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B Cell Acute Lymphoblastic Leukaemia/Lymphoma (B-ALL)

What is it?

B-cell Acute Lymphoblastic Leukaemia/Lymphoma (B-ALL) is a type of aggressive lymphoma that occurs mainly in children and adolescents, with two-thirds being male. A second peak of occurrence happens later in life in people over 40 years of age.

Lymphoblastic cancers are classified as either lymphoblastic leukaemia’s or lymphoblastic lymphomas. Both are cancers of immature lymphocytes.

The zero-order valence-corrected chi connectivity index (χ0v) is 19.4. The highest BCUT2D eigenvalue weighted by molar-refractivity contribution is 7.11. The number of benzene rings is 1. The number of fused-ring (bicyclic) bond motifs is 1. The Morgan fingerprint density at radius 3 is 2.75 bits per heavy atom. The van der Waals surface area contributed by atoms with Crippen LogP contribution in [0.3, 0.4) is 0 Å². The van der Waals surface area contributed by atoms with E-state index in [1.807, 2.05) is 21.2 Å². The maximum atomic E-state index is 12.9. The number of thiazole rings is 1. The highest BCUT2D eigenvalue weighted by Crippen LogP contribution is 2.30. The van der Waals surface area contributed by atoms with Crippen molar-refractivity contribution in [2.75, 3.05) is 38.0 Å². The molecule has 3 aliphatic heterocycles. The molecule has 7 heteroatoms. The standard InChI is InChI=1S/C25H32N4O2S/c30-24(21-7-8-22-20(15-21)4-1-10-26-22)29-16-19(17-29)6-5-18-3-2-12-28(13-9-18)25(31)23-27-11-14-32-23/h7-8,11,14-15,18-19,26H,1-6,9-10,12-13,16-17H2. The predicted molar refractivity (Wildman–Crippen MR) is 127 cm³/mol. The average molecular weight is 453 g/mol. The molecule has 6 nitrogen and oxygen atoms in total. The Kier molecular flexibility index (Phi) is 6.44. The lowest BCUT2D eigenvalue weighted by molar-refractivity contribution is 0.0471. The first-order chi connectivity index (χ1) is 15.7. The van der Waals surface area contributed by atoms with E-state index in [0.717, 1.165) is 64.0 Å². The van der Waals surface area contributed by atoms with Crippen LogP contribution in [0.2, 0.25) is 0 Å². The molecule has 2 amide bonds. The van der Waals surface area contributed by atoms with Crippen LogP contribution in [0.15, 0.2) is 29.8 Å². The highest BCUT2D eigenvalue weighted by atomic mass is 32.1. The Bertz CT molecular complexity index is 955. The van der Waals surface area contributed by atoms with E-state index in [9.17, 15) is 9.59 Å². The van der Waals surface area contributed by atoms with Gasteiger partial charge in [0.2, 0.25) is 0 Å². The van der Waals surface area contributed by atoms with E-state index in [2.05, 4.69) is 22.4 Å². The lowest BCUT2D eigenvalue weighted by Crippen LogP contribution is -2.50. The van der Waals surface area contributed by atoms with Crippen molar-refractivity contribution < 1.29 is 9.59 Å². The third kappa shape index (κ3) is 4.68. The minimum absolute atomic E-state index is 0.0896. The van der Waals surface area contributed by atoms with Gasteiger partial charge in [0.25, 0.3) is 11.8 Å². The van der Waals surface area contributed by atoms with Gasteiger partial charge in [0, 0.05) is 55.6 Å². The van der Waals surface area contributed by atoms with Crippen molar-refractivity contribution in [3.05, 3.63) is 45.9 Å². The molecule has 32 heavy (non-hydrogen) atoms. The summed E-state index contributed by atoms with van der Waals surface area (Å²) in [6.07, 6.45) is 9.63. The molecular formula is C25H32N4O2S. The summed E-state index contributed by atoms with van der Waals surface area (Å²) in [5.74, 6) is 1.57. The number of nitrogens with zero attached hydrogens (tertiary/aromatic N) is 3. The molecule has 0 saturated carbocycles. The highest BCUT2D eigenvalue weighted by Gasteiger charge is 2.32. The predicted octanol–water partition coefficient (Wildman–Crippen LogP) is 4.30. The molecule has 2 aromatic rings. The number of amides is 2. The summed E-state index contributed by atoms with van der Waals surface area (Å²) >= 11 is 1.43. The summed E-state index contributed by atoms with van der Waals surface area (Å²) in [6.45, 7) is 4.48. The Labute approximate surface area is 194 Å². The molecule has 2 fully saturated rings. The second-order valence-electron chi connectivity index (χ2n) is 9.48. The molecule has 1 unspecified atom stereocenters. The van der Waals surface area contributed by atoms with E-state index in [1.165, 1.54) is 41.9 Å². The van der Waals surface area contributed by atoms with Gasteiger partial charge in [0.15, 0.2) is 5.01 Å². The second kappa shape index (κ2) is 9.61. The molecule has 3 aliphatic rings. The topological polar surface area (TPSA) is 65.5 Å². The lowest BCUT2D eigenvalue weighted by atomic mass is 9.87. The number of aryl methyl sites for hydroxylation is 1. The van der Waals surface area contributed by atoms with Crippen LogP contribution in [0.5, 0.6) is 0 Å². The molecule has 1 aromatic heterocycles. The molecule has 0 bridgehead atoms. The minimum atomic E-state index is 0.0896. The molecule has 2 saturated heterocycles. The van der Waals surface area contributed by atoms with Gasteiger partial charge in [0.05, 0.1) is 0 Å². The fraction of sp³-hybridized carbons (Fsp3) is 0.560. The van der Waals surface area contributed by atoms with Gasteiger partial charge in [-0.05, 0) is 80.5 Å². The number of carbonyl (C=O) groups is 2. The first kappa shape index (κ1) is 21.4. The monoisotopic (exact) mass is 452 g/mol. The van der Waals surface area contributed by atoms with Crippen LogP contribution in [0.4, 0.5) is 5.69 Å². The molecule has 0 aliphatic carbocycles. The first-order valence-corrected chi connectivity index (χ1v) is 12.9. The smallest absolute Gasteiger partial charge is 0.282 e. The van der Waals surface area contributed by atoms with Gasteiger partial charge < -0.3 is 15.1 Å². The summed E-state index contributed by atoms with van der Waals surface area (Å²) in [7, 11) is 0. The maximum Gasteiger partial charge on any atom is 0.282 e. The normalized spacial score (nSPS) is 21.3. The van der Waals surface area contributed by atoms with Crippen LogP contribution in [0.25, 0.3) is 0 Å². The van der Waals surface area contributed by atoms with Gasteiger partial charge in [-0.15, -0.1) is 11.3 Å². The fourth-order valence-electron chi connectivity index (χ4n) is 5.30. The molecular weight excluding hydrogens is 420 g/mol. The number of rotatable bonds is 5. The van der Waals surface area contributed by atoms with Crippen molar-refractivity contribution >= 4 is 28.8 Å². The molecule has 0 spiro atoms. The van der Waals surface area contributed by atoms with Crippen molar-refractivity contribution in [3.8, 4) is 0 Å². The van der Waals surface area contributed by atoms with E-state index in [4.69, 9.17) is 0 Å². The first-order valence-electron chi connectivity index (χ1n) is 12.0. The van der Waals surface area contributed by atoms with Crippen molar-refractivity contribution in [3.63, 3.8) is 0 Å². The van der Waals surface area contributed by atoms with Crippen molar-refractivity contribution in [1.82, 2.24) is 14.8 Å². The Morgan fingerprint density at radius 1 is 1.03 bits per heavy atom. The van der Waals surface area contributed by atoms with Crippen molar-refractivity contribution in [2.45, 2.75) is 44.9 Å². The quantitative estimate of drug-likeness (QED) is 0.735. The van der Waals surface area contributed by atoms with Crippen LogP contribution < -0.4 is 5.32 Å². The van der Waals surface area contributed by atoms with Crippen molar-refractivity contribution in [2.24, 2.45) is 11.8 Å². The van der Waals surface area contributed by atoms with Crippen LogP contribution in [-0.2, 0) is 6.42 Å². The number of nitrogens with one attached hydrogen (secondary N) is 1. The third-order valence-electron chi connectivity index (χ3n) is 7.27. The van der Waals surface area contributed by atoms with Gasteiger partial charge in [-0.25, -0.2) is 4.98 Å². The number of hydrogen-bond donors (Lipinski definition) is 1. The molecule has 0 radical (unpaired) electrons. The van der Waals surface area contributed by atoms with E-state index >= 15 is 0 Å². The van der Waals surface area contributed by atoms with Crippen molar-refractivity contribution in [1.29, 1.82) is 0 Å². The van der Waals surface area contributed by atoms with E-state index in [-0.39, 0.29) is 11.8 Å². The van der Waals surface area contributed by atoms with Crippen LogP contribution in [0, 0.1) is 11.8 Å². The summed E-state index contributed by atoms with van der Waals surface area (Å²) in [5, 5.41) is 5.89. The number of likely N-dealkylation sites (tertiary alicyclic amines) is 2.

Common symptoms include pallor (paleness of skin), fatigue, bleeding, fever and recurrent infections. At the time of diagnosis other sites outside of the lymph nodes may also be affected and may cause symptoms such as swollen lymph nodes, enlarged liver or spleen, neurological disturbances, enlargement of testicles in men or skin involvement. The diagnosis is usually made by bone marrow biopsy as this typically shows high numbers of the cancerous B-cell lymphoblast’s

How is it treated?

The treatment involves combination chemotherapy medicines and a monoclonal antibody, and stem cell transplants when required.